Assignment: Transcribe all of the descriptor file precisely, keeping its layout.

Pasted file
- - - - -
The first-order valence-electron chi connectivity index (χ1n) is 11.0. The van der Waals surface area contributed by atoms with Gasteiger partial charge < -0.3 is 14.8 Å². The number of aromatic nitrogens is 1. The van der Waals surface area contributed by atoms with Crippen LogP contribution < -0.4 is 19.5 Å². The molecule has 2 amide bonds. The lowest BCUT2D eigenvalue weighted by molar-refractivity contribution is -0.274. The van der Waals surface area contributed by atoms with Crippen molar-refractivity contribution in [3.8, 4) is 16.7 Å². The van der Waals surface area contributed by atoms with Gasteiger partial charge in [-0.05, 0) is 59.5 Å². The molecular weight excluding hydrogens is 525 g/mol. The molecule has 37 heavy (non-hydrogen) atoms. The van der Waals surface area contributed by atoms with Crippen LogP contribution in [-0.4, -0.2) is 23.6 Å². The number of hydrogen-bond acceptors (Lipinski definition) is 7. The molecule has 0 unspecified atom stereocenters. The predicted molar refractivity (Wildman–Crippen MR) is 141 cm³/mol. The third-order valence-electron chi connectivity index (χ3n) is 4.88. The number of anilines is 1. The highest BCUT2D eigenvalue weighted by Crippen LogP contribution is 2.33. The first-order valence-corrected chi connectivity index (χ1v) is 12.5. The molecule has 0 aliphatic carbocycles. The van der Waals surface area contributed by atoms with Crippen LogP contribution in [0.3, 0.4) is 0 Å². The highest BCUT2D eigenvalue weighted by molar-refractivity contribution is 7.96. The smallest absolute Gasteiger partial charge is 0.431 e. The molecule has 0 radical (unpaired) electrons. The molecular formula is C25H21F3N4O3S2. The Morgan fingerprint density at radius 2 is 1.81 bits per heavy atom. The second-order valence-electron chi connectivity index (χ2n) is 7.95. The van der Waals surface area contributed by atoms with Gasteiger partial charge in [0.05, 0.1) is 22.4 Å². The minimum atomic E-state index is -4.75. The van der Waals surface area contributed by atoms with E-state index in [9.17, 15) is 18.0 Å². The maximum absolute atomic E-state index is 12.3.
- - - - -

The first-order valence-electron chi connectivity index (χ1n) is 11.0. The van der Waals surface area contributed by atoms with Gasteiger partial charge < -0.3 is 14.8 Å². The number of aromatic nitrogens is 1. The van der Waals surface area contributed by atoms with Crippen LogP contribution < -0.4 is 19.5 Å². The molecule has 2 amide bonds. The lowest BCUT2D eigenvalue weighted by molar-refractivity contribution is -0.274. The van der Waals surface area contributed by atoms with Crippen molar-refractivity contribution in [3.8, 4) is 16.7 Å². The van der Waals surface area contributed by atoms with Gasteiger partial charge in [-0.05, 0) is 59.5 Å². The molecular weight excluding hydrogens is 525 g/mol. The molecule has 37 heavy (non-hydrogen) atoms. The van der Waals surface area contributed by atoms with Crippen LogP contribution in [-0.4, -0.2) is 23.6 Å². The number of hydrogen-bond acceptors (Lipinski definition) is 7. The molecule has 0 unspecified atom stereocenters. The predicted molar refractivity (Wildman–Crippen MR) is 141 cm³/mol. The third-order valence-electron chi connectivity index (χ3n) is 4.88. The number of anilines is 1. The highest BCUT2D eigenvalue weighted by Crippen LogP contribution is 2.33. The first-order valence-corrected chi connectivity index (χ1v) is 12.5. The molecule has 0 aliphatic carbocycles. The van der Waals surface area contributed by atoms with Crippen LogP contribution in [0.3, 0.4) is 0 Å². The highest BCUT2D eigenvalue weighted by molar-refractivity contribution is 7.96. The smallest absolute Gasteiger partial charge is 0.431 e. The molecule has 0 radical (unpaired) electrons. The molecular formula is C25H21F3N4O3S2. The Morgan fingerprint density at radius 2 is 1.81 bits per heavy atom. The second-order valence-electron chi connectivity index (χ2n) is 7.95. The van der Waals surface area contributed by atoms with Gasteiger partial charge in [0.05, 0.1) is 22.4 Å². The minimum atomic E-state index is -4.75. The van der Waals surface area contributed by atoms with E-state index in [9.17, 15) is 18.0 Å². The maximum absolute atomic E-state index is 12.3.